Why am i always nauseous after eating

It often happens that you may feel nausea immediately or within a few hours after overeating, and it can be something normal. But if this condition goes on regularly, there might be something wrong. This article will explore the causes of feeling nauseous after eating, from mild to severe.

Causes of Nausea After Eating?

Food Poisoning

Have you ever experienced food poisoning? When food is not cooked well or you forget to store it properly, the food can become a breeding ground for bacteria or, in some cases, viruses, making your food contaminated. When you eat contaminated food, you may feel nausea after some time. One other cause of nausea after eating is “stomach flu.” You may be infected with this virus if you eat contaminated food or come in close contact with someone who is already the victim of this virus.


Allergies or intolerance from certain foods can also make you feel nauseous after you eat the food. People often show intolerance towards certain foods containing lactose, gluten, or those that lead to intestinal gas. If you have a food allergy, you will feel nausea immediately after eating. Moreover, you will also experience some more symptoms, such as a swollen face or lips and finding it difficult to breathe or swallow. If you find yourself in such a situation, don’t wait for things to get better on their own. Immediately seek medical help from a gastroenterologist near you. You can call Gastroenterology Diagnostic Center experts at 281-357-1977.


During pregnancy, the hormones change rapidly, and can you may feel nausea many times during the day. The feelings vary for each woman. And some may feel nauseated before taking the meal, and others may feel nausea immediately after eating. This condition usually starts at the start of the second month of pregnancy and ends around the fourth month. There’s nothing to worry about as these feelings don’t cause any harm to the baby or the mother.

Narrowed Arteries

If, due to some reason, the arteries of your intestine start narrowing, this induces resistance to the blood flow in the blood vessels and can make you feel nauseous.


If you are taking certain medicines such as pain killers, antibiotics, you will feel nausea. Once the treatment is over, the feeling of nausea will start going away.

When Should You Seek Medical Help?

Usually, if you feel nausea after eating, it is not something very serious. However, if the symptoms last for a week or your condition worsens, you should seek immediate help.

Tips to Prevent Nausea

  • Avoid foods that are rich in fiber
  • Instead of a few large meals, go for small frequent meals
  • Focus more on foods that are easy to digest, such as white rice, crackers, dry toast
  • If you are feeling nauseated, limit eating and but continue to drink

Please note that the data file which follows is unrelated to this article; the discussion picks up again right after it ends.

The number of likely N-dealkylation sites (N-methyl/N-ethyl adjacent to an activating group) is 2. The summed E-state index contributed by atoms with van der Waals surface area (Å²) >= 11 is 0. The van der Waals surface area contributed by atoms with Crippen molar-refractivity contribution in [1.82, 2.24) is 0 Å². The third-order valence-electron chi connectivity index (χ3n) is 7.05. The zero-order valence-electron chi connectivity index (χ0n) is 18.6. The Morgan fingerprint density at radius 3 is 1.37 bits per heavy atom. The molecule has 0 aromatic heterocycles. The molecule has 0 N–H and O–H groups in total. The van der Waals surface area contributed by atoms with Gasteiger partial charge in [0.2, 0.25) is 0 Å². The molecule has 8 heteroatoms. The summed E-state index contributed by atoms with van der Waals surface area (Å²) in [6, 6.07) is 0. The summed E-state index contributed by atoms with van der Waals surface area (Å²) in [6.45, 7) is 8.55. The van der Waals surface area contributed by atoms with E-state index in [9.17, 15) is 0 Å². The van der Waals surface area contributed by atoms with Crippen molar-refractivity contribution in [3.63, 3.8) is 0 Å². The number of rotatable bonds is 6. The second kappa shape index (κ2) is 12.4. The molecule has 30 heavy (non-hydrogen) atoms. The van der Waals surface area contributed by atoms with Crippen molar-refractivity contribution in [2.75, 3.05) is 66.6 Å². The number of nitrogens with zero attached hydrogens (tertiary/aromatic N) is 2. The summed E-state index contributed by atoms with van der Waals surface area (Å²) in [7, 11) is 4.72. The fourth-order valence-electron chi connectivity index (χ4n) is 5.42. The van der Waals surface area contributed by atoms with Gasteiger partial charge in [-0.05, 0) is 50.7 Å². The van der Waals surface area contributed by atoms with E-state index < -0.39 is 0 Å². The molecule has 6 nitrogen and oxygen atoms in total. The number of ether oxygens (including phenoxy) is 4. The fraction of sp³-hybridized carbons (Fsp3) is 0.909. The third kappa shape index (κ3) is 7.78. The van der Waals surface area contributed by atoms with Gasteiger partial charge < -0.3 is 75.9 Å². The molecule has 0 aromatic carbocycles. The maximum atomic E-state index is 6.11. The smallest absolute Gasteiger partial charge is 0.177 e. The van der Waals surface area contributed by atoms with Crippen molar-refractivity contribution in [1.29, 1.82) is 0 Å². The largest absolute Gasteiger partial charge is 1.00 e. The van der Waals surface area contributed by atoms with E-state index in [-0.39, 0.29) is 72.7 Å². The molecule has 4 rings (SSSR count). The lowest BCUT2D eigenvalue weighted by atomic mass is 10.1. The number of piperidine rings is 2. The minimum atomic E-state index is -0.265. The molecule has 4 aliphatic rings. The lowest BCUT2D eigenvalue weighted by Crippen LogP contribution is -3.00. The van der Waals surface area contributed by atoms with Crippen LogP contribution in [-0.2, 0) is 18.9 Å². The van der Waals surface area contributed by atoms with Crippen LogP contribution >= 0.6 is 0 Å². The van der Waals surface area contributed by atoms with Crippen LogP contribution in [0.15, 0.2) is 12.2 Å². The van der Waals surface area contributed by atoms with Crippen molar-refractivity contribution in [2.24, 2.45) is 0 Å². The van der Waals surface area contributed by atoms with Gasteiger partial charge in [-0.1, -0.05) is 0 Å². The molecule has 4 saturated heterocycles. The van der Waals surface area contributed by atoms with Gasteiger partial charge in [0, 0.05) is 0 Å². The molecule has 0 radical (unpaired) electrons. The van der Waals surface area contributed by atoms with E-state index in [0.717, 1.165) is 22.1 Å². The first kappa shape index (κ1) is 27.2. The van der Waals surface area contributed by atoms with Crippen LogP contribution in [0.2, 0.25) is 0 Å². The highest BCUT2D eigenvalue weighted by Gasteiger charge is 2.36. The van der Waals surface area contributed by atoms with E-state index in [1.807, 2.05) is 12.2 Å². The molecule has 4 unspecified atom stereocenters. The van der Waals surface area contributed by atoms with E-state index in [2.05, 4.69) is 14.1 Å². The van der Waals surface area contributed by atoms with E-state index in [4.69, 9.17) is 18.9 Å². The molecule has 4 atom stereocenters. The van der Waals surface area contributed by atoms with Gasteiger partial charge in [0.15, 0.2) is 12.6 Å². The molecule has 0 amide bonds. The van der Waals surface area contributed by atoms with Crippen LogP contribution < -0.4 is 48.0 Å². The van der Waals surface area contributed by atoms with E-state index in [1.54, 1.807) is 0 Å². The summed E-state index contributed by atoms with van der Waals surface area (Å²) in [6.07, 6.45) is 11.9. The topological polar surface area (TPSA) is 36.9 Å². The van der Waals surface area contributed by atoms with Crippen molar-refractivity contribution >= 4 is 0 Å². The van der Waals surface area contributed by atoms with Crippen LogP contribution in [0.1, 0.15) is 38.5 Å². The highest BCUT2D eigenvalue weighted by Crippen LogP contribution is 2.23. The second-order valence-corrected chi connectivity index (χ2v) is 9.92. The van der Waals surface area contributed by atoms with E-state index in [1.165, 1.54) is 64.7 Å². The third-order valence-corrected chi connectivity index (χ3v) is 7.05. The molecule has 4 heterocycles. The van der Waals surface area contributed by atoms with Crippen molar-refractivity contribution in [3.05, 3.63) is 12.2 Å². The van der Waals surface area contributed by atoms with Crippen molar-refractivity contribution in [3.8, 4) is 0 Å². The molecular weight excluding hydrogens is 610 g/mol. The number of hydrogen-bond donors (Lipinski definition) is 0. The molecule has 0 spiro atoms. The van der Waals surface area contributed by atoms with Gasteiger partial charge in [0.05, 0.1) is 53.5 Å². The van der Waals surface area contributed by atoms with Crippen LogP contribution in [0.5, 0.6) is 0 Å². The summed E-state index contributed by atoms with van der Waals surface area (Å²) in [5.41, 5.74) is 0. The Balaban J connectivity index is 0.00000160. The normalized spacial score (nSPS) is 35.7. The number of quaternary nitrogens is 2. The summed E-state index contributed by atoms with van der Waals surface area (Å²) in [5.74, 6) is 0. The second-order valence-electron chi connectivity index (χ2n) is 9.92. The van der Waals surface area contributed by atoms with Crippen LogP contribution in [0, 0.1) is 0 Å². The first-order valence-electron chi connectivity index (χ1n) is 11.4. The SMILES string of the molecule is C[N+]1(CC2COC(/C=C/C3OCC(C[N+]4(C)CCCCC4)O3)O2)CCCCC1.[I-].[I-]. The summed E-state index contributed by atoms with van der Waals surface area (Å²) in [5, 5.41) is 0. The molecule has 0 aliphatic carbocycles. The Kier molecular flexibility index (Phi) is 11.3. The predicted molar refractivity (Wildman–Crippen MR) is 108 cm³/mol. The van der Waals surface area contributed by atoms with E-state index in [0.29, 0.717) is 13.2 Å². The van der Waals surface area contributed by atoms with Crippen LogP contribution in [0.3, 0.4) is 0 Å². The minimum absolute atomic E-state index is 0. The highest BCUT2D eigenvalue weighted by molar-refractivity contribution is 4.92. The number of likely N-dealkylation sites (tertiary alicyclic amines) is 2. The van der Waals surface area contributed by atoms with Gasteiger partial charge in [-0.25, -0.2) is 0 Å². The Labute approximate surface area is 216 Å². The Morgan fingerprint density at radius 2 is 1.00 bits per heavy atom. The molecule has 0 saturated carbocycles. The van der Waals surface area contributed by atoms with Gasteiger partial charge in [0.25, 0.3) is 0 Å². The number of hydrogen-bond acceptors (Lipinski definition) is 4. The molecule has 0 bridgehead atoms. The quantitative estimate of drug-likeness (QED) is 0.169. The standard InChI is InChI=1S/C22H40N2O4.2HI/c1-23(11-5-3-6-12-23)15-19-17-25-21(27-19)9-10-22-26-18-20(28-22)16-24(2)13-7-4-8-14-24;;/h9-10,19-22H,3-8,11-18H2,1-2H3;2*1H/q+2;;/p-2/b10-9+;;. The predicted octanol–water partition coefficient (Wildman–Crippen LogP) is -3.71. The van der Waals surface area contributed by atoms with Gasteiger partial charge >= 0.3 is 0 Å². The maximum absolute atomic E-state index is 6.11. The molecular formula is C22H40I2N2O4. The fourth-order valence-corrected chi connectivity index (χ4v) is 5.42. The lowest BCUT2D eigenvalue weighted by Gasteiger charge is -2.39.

• Suck on a mint or try chewing gum

If you are not feeling good or want a routine checkup with board-certified gastroenterologists in the Tomball and North Houston areas, call 281-357-1977.

Read on to learn why you might feel sick after eating, when to see a doctor, and things you can try to ease nausea.

What causes nausea after eating?

If you’re feeling sick after a meal, 2 common possible causes are food poisoning and a stomach bug (

. Here’s what you should know about both these conditions.

Food poisoning

is fairly common, and symptoms usually come on a few hours or days after you’ve eaten food that’s contaminated with germs. As well as feeling sick, you might be sick (vomit), have tummy cramps, loose poos ( or a high temperature, and feel generally unwell.

While the symptoms can be unpleasant, food poisoning is rarely serious, and you’ll usually feel better within a week without treatment.


Often referred to as a stomach bug, gastroenteritis is a gut infection which is when the lining of your stomach, small and large intestines becomes inflamed. It’s usually caused by viruses, bacteria and parasites, and you can get it from eating contaminated food.

The symptoms of gastroenteritis can come on suddenly and, as well as nausea, often include vomiting, diarrhoea, loss of appetite and pain in your tummy.

Like food poisoning, gastroenteritis can be very uncomfortable, but usually goes away on its own in less than a week.

Other potential causes

If you don't think feeling sick is related to food poisoning or gastroenteritis, there are some other common causes.

Looking at other symptoms you may have may help you work out what’s wrong. Here are some symptoms, and what they might mean if you have them with nausea:

  • heartburn (a burning feeling in the chest) or bloating – it could be , when stomach acid travels up towards your mouth
  • headache and a high temperature – it could be
  • bad headache and increased sensitivity to light and sound – it could be a
  • dizziness – it could be an inner ear infection that affects your balance () Read more about other causes of

Other causes of nausea are pregnancy, motion sickness, anxiety, medication and alcohol.

When to see a doctor

Although feeling sick is rarely a sign of anything serious, being sick (vomiting) can occasionally be a symptom of a more serious problem. If you're feeling very unwell, or are worried about vomiting, seek medical help.